“You want to know what this was really all about?” he asked with the bluntness of a man who, after public disgrace and a stretch in federal prison, had little left to protect. “The Nixon campaign in 1968, and the Nixon White House after that, had two enemies: the antiwar left and black people. You understand what I’m saying? We knew we couldn’t make it illegal to be either against the war or black people, but by getting the public to associate the hippies with marijuana and blacks with heroin, and then criminalizing both heavily, we could disrupt those communities. We could arrest their leaders, raid their homes, break up their meetings, and vilify them night after night on the evening news. Did we know we were lying about the drugs? Of course we did.”

Now can you imagine what a President Trump would do to silence his critics?

John Oliver On Donald “Drumpf”

Dear god this is fucking great!  If you haven’t seen this piece on Donald Trump, please take the time to do so, especially if you know anyone that would even consider voting for this mutant.  Oliver, despite operating under the guise of comedy, is actually a better reporter than most of those in our media.  “If you want to tell people the truth, make them laugh, otherwise they’ll kill you.” (Oscar Wilde)

Michael Moore’s ‘Where to Invade Next’ and The Allegory of the Cave

I wish that Americans could discount whatever bias they may have for Michael Moore and see his new movie, Where to Invade Next.  Moore travels the world to look at ways of life different from the U.S., things that foreign countries do better than us through their governments.  This is an extremely patriotic movie, as Moore not only wants to see America get better, but also makes note that many of the ideas in the film were originally American.  He also makes it clear that the countries have these things because their populations were politically motivated enough to make them happen.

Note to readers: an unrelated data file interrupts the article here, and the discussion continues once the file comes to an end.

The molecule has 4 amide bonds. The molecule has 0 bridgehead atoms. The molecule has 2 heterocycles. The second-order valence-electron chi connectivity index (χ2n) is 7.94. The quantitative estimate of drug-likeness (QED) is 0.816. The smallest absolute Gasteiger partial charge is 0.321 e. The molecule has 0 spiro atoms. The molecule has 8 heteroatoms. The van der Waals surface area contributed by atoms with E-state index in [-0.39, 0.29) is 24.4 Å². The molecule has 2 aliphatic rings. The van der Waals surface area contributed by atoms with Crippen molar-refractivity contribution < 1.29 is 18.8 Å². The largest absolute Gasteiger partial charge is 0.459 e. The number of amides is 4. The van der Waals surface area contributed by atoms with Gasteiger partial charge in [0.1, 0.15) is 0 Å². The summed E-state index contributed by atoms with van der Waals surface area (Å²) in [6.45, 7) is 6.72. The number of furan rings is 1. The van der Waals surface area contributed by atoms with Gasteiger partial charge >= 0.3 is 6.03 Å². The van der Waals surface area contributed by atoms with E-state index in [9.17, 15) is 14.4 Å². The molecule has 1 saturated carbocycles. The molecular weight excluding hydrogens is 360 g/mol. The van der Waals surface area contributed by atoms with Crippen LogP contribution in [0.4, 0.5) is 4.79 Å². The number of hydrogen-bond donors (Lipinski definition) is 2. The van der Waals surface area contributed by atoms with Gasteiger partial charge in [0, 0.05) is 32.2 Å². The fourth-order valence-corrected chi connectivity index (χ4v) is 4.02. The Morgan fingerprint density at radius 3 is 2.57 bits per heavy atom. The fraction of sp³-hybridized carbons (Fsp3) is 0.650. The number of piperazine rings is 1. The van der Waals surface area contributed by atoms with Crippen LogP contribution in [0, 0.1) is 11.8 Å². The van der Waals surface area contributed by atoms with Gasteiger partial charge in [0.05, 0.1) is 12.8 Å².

Now I know some cynics will say that these countries have other problems.  Moore does not try to paint other countries as utopias.  He is simply trying to get Americans to take the best ideas from around the world and put them together to benefit our society.  There are alternatives to our current state of affairs, which if you look at our election cycle it is clear that, despite our differences, people feel something needs to change.

I keep thinking of Plato’s Allegory of the Cave.

Plato has Socrates describe a gathering of people who have lived chained to the wall of a cave all of their lives, facing a blank wall. The people watch shadows projected on the wall from things passing in front of a fire behind them, and they begin to give names to these shadows. The shadows are as close as the prisoners get to viewing reality. He then explains how the philosopher is like a prisoner who is freed from the cave and comes to understand that the shadows on the wall do not make up reality at all, for he can perceive the true form of reality rather than the mere shadows seen by the prisoners.